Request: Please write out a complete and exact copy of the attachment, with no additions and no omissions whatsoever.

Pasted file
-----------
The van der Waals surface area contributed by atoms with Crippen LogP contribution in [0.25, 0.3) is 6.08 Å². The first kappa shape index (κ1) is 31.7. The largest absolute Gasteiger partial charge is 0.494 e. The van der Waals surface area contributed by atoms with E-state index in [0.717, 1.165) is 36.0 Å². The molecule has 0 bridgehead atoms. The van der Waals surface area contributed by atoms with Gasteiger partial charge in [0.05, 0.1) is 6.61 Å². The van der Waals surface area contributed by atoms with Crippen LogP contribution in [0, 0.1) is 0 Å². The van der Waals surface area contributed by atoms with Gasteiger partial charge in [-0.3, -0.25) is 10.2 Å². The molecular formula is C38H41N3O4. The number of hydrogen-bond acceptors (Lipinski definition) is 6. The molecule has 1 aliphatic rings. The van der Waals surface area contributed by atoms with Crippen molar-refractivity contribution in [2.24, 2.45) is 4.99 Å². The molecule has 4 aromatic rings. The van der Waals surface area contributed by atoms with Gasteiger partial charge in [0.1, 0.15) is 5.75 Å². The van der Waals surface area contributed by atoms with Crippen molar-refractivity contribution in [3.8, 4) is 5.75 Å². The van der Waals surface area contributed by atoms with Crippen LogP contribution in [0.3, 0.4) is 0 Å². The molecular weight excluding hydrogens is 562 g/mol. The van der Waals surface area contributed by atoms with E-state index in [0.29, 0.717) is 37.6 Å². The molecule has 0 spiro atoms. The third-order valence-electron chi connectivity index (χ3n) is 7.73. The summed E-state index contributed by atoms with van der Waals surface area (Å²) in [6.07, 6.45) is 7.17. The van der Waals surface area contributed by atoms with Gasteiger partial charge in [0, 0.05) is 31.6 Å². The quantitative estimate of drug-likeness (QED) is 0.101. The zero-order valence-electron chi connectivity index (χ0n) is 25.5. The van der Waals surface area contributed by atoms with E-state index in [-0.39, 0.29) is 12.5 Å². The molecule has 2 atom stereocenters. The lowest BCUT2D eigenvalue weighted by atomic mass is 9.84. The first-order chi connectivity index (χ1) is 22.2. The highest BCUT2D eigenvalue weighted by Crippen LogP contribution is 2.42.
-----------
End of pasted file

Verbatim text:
The van der Waals surface area contributed by atoms with Crippen LogP contribution in [0.25, 0.3) is 6.08 Å². The first kappa shape index (κ1) is 31.7. The largest absolute Gasteiger partial charge is 0.494 e. The van der Waals surface area contributed by atoms with E-state index in [0.717, 1.165) is 36.0 Å². The molecule has 0 bridgehead atoms. The van der Waals surface area contributed by atoms with Gasteiger partial charge in [0.05, 0.1) is 6.61 Å². The van der Waals surface area contributed by atoms with Crippen LogP contribution in [0, 0.1) is 0 Å². The van der Waals surface area contributed by atoms with Gasteiger partial charge in [-0.3, -0.25) is 10.2 Å². The molecular formula is C38H41N3O4. The number of hydrogen-bond acceptors (Lipinski definition) is 6. The molecule has 1 aliphatic rings. The van der Waals surface area contributed by atoms with Crippen molar-refractivity contribution in [2.24, 2.45) is 4.99 Å². The molecule has 4 aromatic rings. The van der Waals surface area contributed by atoms with Gasteiger partial charge in [0.1, 0.15) is 5.75 Å². The van der Waals surface area contributed by atoms with Crippen molar-refractivity contribution in [3.8, 4) is 5.75 Å². The van der Waals surface area contributed by atoms with Crippen LogP contribution in [0.3, 0.4) is 0 Å². The molecular weight excluding hydrogens is 562 g/mol. The van der Waals surface area contributed by atoms with E-state index in [0.29, 0.717) is 37.6 Å². The molecule has 0 spiro atoms. The third-order valence-electron chi connectivity index (χ3n) is 7.73. The summed E-state index contributed by atoms with van der Waals surface area (Å²) in [6.07, 6.45) is 7.17. The van der Waals surface area contributed by atoms with Gasteiger partial charge in [0, 0.05) is 31.6 Å². The quantitative estimate of drug-likeness (QED) is 0.101. The zero-order valence-electron chi connectivity index (χ0n) is 25.5. The van der Waals surface area contributed by atoms with E-state index in [-0.39, 0.29) is 12.5 Å². The molecule has 2 atom stereocenters. The lowest BCUT2D eigenvalue weighted by atomic mass is 9.84. The first-order chi connectivity index (χ1) is 22.2. The highest BCUT2D eigenvalue weighted by Crippen LogP contribution is 2.42.